The world's leading central bankers vowed Monday to keep inflation under control as energy costs surge and food prices touch record highs due to strong demand from fast-growing countries like China and Brazil.
Sharp increases in living expenses and a spike in fuel prices caused by the Middle Eastern uprisings have policymakers worried that inflation could become a drawn-out problem.
But whereas the European Central Bank has signaled a rate hike is due soon, others like the Federal Reserve are worried that economic growth is not yet strong enough to cope with higher borrowing costs.
"There is amongst central bankers what I would say a solid unity of purpose, namely to continue to anchor solidly inflation expectations," said European Central Bank chief Jean-Claude Trichet.
He noted, however, that does not mean they will take the same decisions -- Trichet last week shocked markets by saying eurozone interest rates could be hiked as soon as April.
It is mostly high-growth countries like China, which escaped the worst of the financial and debt crises, that have been tightening monetary policy in recent months.
"In our view, global growth is confirmed at a relatively robust pace, driven by emerging countries, which are dynamic, and by the confirmation of the recovery in advanced economies," he said.
"The threat of inflation is particularly visible in these emerging economies."
He spoke on behalf of 30 central bankers that meet in Switzerland every other month at the Bank for International Settlements in Basel and represent 82 percent of the global economy. The group includes Federal Reserve Chairman Ben S. Bernanke and his Chinese counterpart, central bank chief Zhou Xiaochuan.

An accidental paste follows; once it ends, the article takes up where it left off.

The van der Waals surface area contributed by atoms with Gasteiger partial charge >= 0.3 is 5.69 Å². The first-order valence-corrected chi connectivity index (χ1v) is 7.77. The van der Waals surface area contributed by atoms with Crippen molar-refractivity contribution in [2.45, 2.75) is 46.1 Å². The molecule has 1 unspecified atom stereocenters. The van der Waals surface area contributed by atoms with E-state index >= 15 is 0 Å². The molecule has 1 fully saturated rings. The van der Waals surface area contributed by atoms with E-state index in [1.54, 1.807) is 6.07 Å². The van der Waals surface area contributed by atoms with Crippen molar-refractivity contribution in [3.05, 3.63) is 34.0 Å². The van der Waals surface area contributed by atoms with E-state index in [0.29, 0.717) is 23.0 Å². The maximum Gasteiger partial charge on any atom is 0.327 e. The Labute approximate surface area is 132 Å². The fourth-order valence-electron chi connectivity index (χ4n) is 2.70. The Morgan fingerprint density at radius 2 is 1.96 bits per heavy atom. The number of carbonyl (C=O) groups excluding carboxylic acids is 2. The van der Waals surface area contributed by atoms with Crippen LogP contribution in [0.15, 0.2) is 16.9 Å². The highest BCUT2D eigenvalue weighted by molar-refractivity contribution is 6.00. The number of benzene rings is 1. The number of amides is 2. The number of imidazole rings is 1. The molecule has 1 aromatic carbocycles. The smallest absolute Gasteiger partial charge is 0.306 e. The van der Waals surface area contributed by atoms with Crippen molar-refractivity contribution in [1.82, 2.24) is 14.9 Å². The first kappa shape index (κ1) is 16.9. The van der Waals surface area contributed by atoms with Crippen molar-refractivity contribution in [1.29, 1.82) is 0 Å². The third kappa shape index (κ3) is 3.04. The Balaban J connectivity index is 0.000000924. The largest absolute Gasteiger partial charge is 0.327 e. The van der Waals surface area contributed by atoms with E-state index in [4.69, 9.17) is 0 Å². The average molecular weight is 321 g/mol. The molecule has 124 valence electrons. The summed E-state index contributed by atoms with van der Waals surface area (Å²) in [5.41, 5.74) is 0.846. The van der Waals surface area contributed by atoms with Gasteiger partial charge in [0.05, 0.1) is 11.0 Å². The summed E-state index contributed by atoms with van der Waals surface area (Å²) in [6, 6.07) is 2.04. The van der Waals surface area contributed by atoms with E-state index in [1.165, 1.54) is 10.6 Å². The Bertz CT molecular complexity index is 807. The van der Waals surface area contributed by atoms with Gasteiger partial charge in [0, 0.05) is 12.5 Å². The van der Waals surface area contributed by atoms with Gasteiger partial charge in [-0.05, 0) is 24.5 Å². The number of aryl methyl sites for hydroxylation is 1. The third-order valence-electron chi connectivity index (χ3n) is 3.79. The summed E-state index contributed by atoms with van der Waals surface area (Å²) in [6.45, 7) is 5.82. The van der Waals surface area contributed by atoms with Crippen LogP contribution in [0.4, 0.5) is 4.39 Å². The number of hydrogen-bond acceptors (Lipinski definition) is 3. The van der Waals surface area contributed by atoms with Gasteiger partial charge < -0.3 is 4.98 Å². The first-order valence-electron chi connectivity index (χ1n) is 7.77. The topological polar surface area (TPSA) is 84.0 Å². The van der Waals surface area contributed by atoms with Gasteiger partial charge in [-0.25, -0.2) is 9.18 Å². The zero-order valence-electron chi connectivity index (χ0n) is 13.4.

As chairman of the Global Economy Meeting, Trichet noted there was broader concern about rising inflationary pressures than at their gathering in January.
He said central bankers also agreed on the importance of "the progressive reduction of imbalances" -- evening out some countries' large trade surpluses with others' deficits and making currency markets flexible. That has been a hot topic of debate in recent years, with the U.S. accusing China of boosting its exports by keeping its currency weak.
Trichet said the recovery from the global financial crisis is helped in large part by the dynamic expansion of emerging economies.
"It is clear that at the level of the global economy we see this positive feature, but uncertainty remains. And we consider it very important that fiscal policies would be sound," Trichet said.
He said the group did not specifically discuss the violence in Libya or the wider Middle East, though it consulted on the price of oil, commodities and food.
Oil prices swung to their highest level in two and half years on Monday as the violence escalated in Libya.
Trichet suggested that incentives to boost food and agricultural supplies could ease price increases, but did not offer specifics.